From the start of regular U.S. passenger service in 1914, travelers have saved a wide variety of aviation and airline memorabilia, spanning everything from fine china and food-service items to maps and timetables. In general, older objects are the most desirable, though collectors frequently focus on specific carriers or aircraft models to narrow their field.
When the early airmail routes began offering seats for traveling passengers, they often included free meals or refreshments to tempt big-spenders away from traditional rail transport. Full meals were first served during the 1930s on china made by well-known companies like Wedgwood, Hall, Syracuse, Royal Doulton, and Homer Laughlin. These sets were designed to be lighter than household dinnerware, and often included the airline’s logo or name in their graphics.
Besides these china place-settings, airlines required a variety of glassware, flatware, napkins, menus, and other food service items. Passenger travel also necessitated the use of more disposable pieces, like safety-direction cards, amenities kits, swizzle sticks, blankets, headrest covers, and baggage labels, all of which are collected today. Whether used by major or minor airlines, paper goods like maps and timetables are particularly more valuable the older they are. Since the number of scheduled flights was very limited before 1930, aviation ephemera from this time period is quite rare.
Aviation collectibles also include any equipment used by airline personnel or ground staff, which is typically closely linked with certain carriers. Crew uniforms and badges or “wings” have been used since the earliest days of air travel, with specific designs to indicate employee positions from flight attendants to pilots. Early figural metal badges, like a Transcontinental Air Transport (TAT) pin with its Native American headdress logo, are sought for their rarity and their aesthetic appeal. Junior wings, the free pinbacks given to children on most flights during the 20th century, are another popular item among collectors.
In addition to exotic travel posters, commercial airlines created an array of promotional items to give their customers, like ashtrays, postcards, cigarette lighters, calendars, mugs, pinbacks, and more. Playing cards were one of the most common airline giveaways, as they were useful in-flight, simple to pack, and cheap to produce. Early decks dating to the 1920s are typically the most desirable, like the 1929 deck issued by TAT to celebrate its new bi-coastal service.
As passenger carriers debuted new aircraft designs, they frequently manufactured miniature models in metal or plastic to place in ticket offices and travel agencies. While many of these were produced as scale models of actual airplanes, others were created merely as decorative ashtrays or sculptures, especially during the heyday of glamorous air service in the '40s and '50s.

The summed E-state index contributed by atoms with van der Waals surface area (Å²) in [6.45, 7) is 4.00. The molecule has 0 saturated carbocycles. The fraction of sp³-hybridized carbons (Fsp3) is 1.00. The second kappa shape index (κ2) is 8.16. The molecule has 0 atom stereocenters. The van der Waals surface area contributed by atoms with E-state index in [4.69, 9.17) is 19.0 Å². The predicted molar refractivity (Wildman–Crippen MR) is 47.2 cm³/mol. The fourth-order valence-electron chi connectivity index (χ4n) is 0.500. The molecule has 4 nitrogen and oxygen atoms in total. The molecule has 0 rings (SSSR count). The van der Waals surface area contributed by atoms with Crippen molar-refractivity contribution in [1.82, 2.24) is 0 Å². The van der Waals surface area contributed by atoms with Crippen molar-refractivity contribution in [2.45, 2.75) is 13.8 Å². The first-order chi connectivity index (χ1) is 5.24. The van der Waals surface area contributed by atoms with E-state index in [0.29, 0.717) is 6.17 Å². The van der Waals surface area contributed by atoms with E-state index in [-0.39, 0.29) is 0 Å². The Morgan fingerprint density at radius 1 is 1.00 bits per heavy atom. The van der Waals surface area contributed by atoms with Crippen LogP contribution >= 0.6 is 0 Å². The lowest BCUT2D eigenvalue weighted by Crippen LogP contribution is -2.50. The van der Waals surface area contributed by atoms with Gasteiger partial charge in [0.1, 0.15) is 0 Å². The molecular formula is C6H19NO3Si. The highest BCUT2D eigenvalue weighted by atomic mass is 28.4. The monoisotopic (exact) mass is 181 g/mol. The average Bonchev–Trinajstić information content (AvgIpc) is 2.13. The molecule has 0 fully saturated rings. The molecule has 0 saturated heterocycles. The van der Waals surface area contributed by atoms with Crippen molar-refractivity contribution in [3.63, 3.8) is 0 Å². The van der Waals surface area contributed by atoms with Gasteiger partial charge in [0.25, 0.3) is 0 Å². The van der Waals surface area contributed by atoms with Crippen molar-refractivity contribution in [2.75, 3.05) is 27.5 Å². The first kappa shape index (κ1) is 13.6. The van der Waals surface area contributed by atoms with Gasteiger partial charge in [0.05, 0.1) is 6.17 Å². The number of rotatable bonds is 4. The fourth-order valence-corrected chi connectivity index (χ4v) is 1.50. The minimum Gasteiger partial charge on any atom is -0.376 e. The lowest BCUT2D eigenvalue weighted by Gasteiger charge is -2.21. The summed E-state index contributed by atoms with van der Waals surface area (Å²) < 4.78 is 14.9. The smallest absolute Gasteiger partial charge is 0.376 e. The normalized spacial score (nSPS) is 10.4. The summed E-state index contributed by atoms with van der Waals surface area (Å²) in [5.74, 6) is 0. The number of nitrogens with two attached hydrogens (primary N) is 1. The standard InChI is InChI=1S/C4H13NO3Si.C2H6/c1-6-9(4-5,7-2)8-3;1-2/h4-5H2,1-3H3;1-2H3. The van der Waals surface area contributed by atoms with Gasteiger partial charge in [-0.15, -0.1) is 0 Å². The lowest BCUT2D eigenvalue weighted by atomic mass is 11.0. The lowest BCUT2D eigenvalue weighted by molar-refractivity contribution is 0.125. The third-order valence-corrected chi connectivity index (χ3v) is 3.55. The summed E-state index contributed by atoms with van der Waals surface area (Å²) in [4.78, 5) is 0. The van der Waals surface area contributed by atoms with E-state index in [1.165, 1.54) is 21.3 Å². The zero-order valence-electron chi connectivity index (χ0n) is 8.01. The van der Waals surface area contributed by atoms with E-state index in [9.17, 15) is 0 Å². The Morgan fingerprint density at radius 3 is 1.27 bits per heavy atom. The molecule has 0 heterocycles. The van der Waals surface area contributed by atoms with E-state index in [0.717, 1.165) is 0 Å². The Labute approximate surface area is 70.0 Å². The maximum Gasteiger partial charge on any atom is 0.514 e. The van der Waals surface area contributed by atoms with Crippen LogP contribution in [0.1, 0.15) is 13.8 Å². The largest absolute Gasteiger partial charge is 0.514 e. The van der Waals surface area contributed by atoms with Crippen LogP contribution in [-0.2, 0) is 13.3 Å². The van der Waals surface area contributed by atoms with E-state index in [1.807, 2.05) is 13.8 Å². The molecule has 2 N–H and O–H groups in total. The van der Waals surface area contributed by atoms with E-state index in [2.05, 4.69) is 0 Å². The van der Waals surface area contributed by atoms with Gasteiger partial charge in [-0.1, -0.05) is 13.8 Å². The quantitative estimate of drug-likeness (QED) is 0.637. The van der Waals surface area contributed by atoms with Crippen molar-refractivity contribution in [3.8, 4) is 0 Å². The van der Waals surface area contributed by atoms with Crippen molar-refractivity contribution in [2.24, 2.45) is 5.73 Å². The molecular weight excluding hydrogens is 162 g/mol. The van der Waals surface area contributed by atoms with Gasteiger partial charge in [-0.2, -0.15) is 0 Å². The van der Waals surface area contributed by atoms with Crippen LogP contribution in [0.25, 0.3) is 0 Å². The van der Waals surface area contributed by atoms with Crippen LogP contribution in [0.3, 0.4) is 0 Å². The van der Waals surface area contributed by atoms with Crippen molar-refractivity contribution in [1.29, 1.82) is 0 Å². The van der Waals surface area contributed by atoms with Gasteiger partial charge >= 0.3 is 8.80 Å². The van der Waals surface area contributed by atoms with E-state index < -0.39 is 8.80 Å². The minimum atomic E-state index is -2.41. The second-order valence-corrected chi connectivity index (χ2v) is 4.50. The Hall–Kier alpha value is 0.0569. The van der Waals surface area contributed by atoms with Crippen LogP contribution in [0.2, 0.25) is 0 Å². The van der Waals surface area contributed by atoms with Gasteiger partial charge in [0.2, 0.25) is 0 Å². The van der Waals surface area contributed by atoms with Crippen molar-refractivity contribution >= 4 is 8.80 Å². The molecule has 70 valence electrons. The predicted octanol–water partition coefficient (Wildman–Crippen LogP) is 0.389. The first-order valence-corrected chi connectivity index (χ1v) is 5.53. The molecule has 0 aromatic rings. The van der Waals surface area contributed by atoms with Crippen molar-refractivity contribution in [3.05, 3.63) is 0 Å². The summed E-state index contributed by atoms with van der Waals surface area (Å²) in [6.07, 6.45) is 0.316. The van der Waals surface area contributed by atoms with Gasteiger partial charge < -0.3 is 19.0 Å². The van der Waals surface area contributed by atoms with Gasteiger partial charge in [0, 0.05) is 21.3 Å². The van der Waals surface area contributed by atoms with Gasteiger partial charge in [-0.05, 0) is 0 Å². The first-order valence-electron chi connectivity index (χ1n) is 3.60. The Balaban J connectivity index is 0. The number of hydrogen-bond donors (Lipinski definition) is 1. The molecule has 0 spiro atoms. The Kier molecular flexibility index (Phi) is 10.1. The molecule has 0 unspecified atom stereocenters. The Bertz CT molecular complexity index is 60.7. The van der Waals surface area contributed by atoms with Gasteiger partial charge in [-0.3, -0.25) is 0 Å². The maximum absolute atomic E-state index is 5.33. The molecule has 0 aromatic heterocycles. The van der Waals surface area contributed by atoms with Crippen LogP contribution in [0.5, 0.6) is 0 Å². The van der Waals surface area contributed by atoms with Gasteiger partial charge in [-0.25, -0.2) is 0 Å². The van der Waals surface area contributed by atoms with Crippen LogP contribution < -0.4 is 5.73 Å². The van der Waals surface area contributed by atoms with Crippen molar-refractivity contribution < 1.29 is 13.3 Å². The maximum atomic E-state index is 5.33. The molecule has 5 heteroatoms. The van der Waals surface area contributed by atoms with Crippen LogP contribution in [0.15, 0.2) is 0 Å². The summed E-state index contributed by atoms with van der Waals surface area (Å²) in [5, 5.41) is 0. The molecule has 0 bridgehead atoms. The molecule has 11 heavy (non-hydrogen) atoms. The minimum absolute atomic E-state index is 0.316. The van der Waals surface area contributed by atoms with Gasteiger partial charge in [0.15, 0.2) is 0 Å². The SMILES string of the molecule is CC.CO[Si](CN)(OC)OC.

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Recent News: Aviation Memorabilia
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Berkeley, A Look Back: In Albany 75 years ago, U.S. ag research lab opensSan Jose Mercury News, October 29th
In the closing days, Berkeley-related features included "Guest of Honor" status on Oct. 26 for "Mother Tusch," Berkeley's famed friend of airmen whose home on Union Street was filled with early aviation memorabilia. She was given a guest role in the ...Read more
£1.3m will transform museum of flight's Second World War hangarsEast Lothian Courier, October 27th
“With new modern displays and imaginative interactive activities, visitors will gain a greater understanding and appreciation of our national aviation collection. “We are delighted to be able to help in this transformation, safeguarding the hangers and...Read more
Once, Cleveland was America's startup hub. Can history repeat itself?The Plain Dealer - cleveland.com, October 26th
Looking back to look ahead INNOVATE Museum highlighting Cleveland's golden age from A1 Cleveland printer Morgan Litho started in 1866 as the Morgan Lithograph Company. Its cutting edge prints and movie posters, like this one on display at the WRHS, ...Read more
Two local businesses come together for a special photo shootSalisbury Journal, October 16th
The photo shoot was to celebrate the launch of Games Room, a new contemporary menswear department within Regent Tailoring at 73 New Street. The shoot took place at Old Sarum airfield in the Aviation Collection and both companies have thanked the ...Read more
Hamburg area calendar of eventsBoyertown Berk Montgomery Newspapers, October 6th
Open House from 10 a.m. to 3 p.m. The festivities will include vintage aircraft and airliners, vintage automobile show, historic airport displays, aviation memorabilia and refreshments will be available. Activities will take place at the original...Read more
Longhorn Trailer Closing Its DoorsKFDX, October 3rd
The business also houses hundreds of photographs and aviation memorabilia that will soon be taken down. On the outside, Longhorn Trailer is just like any other business, but when you step inside, you take a trip back in time. Ridenour says, "There's...Read more
Snohomish County features airplane exhibits, including Paul Allen's Flying ...The Oregonian - OregonLive.com, October 2nd
Arlington: The municipal airport north of Everett is a busy hub for private planes, aviation-related businesses and hobby pilots, but has not aviation collection for public view. It's main annual event is the Arlington Fly-In held every July (9 to 11...Read more
Longhorn Trailer & Body Co. to close its doorsTimes Record News, October 2nd
TORIN HALSEY/TIMES RECORD NEWS Assistant Manager Shelley Shawn Barker and Fred Ridenour Jr. in the showroom of Longhorn Trailer and Body Company where hundreds of photographs and other aviation memorabilia, like this WWI aircraft engine, ...Read more